How do you eat an elephant? One bite at a time! Likewise, agile development projects are delivered in small bite-sized pieces, delivering small, incremental *releases* and iterating. In more traditional software development projects, the (simplified) lifecycle is Analyse, Develop, Test – first gathering all known requirements for the whole product, then developing all elements of the software, then testing that
One of the key agile principles is about fixing timescales and varying scope. In DSDM (Dynamic Systems Development Methodology) these iterations are called Timeboxes; in Scrum agile management practice they are called Sprints. For Business-As-Usual (BAU) changes to existing products, one Sprint may equal a release of the product. However for projects it’s more than likely multiple Sprints will be
In the more traditional world of managing software development projects, it is widely acknowledged that developers can’t test for toffee! Yet agile development methods increasingly seem to require or imply that all people in the project team should test, including developers. So, first of all, why is it that developers can’t test? Are we to believe that these highly intelligent
In my experience, some people implement agile principles within the development team itself, but leave other key roles (for instance business users or testers) out of, or on the fringes, of the agile team. Earlier in my blog I wrote that active user involvement is imperative in agile development for a wide variety of reasons. It’s just as important for
Agile development teams capture requirements at a high level and on a piecemeal basis, just-in-time for each feature to be developed. Agile requirements are ideally visual and should be barely sufficient, i.e. the absolute minimum required to enable development and testing to proceed with reasonable efficiency. The rationale for this is to minimise the time spent on anything that doesn’t
XP (eXtreme Programming) advocates Test Driven Development, where test cases are written before the code. Radical, huh? If you think about it, it makes complete sense. Assuming you are planning to write test cases anyway, it’s no more effort than writing them later. And the big advantage of writing them first? If you know how you’re going to test it,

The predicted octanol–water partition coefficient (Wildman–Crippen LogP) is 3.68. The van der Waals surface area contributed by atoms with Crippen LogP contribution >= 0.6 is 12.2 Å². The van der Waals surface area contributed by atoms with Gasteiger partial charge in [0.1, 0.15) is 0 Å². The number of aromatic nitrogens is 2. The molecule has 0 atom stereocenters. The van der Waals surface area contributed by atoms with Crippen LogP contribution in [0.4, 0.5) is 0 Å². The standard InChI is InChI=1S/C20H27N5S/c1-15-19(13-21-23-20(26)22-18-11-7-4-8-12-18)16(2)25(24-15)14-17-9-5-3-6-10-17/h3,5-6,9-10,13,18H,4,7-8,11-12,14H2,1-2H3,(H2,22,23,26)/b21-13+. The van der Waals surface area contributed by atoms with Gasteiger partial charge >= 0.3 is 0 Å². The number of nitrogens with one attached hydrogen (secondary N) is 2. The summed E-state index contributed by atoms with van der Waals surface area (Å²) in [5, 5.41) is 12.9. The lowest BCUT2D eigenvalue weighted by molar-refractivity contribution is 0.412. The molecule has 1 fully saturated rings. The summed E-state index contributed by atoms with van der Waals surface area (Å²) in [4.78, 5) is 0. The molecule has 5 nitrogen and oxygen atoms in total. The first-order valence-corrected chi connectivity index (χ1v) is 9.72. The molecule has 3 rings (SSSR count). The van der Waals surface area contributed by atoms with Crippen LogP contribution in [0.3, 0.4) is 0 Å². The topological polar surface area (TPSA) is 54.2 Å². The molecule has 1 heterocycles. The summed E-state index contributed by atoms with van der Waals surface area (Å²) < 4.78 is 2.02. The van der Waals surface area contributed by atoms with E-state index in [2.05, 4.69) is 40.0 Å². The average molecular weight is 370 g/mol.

In agile development the timescale is fixed. So one thing you can be absolutely sure about, is that it’ll deliver on time! The question in agile development is the other way up – how can I be sure enough features will be delivered to achieve the objectives and realise the benefits? And the truth is, that’s still a really tough
What do you do if someone in your agile development team is simply not playing ball? Particularly if their behaviour is counter-productive to the key principles of agile development and is affecting the team’s performance. One comment I’ve heard (not at my organisation by the way) was to apply the self-organised nature of Scrum and allow the team to raise
In agile development, requirements evolve, but timescales are fixed. This is in stark contrast to a traditional development project, where one of the earliest goals is to capture all known requirements and baseline the scope so that any other changes are subject to change control. Traditionally, users are educated that it’s much more expensive to change or add requirements during
In my experience, most developers are over-optimistic and tend to under-estimate. However it’s not uncommon for some teams to estimate on the cautious side. If you find yourself in this situation and finishing the Sprint (or timebox) early, include a couple of nice-to-have “stretch tasks” (or features/stories) in future Sprints. It’s important to specifically identify them as stretch tasks, i.e.
An agile development team must include all the necessary team members to make decisions, and make them on a timely basis. Active user involvement is one of the key principles to enable this, so the user or user representative from the business must be closely involved on a daily basis. The project team must be empowered to make decisions in
Search the Blog
What am I interested in?
Agile Management Made Easy!
All About Agile
By Kelly Waters
“’Agile’ is one of the biggest buzzwords of the last decade. Agile methods often come across as rather more complicated than they really are. This book is an attempt to unravel that complexity. To simplify the concepts. This book breaks the concepts into small bite-sized pieces that are easy to understand and easy to implement and delivers the message in a friendly and conversational style. Allaboutagile.com is one of the most popular blogs about agile on the web. ”
Agile 101 is available to purchase. GAME ON!